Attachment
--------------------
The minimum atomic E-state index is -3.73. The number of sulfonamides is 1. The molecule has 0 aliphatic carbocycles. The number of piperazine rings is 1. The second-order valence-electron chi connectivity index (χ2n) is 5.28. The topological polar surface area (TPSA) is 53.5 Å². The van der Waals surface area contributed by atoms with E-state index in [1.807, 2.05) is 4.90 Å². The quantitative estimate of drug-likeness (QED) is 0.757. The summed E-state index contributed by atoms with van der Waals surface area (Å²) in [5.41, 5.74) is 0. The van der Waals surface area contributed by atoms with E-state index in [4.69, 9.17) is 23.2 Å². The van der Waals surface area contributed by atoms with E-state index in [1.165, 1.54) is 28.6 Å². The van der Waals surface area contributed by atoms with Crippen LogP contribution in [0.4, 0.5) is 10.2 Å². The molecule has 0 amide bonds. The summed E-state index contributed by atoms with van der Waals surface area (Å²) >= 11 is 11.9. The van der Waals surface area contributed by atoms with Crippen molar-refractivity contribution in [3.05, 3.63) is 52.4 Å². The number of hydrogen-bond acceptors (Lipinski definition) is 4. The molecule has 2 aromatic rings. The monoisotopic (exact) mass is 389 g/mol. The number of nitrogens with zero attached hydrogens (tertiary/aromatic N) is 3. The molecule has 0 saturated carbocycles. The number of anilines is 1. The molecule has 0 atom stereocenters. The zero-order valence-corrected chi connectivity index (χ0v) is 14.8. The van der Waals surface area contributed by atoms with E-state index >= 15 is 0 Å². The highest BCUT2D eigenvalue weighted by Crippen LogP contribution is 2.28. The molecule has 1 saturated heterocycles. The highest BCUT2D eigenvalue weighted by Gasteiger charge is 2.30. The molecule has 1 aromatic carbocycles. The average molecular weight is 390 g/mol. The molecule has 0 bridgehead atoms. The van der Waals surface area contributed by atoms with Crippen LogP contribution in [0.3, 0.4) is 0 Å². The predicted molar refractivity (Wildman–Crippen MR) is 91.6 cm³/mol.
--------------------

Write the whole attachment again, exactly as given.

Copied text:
The minimum atomic E-state index is -3.73. The number of sulfonamides is 1. The molecule has 0 aliphatic carbocycles. The number of piperazine rings is 1. The second-order valence-electron chi connectivity index (χ2n) is 5.28. The topological polar surface area (TPSA) is 53.5 Å². The van der Waals surface area contributed by atoms with E-state index in [1.807, 2.05) is 4.90 Å². The quantitative estimate of drug-likeness (QED) is 0.757. The summed E-state index contributed by atoms with van der Waals surface area (Å²) in [5.41, 5.74) is 0. The van der Waals surface area contributed by atoms with E-state index in [4.69, 9.17) is 23.2 Å². The van der Waals surface area contributed by atoms with E-state index in [1.165, 1.54) is 28.6 Å². The van der Waals surface area contributed by atoms with Crippen LogP contribution in [0.4, 0.5) is 10.2 Å². The molecule has 0 amide bonds. The summed E-state index contributed by atoms with van der Waals surface area (Å²) >= 11 is 11.9. The van der Waals surface area contributed by atoms with Crippen molar-refractivity contribution in [3.05, 3.63) is 52.4 Å². The number of hydrogen-bond acceptors (Lipinski definition) is 4. The molecule has 2 aromatic rings. The monoisotopic (exact) mass is 389 g/mol. The number of nitrogens with zero attached hydrogens (tertiary/aromatic N) is 3. The molecule has 0 saturated carbocycles. The number of anilines is 1. The molecule has 0 atom stereocenters. The zero-order valence-corrected chi connectivity index (χ0v) is 14.8. The van der Waals surface area contributed by atoms with E-state index >= 15 is 0 Å². The highest BCUT2D eigenvalue weighted by Crippen LogP contribution is 2.28. The molecule has 1 saturated heterocycles. The highest BCUT2D eigenvalue weighted by Gasteiger charge is 2.30. The molecule has 1 aromatic carbocycles. The average molecular weight is 390 g/mol. The molecule has 0 bridgehead atoms. The van der Waals surface area contributed by atoms with Crippen LogP contribution in [0.3, 0.4) is 0 Å². The predicted molar refractivity (Wildman–Crippen MR) is 91.6 cm³/mol.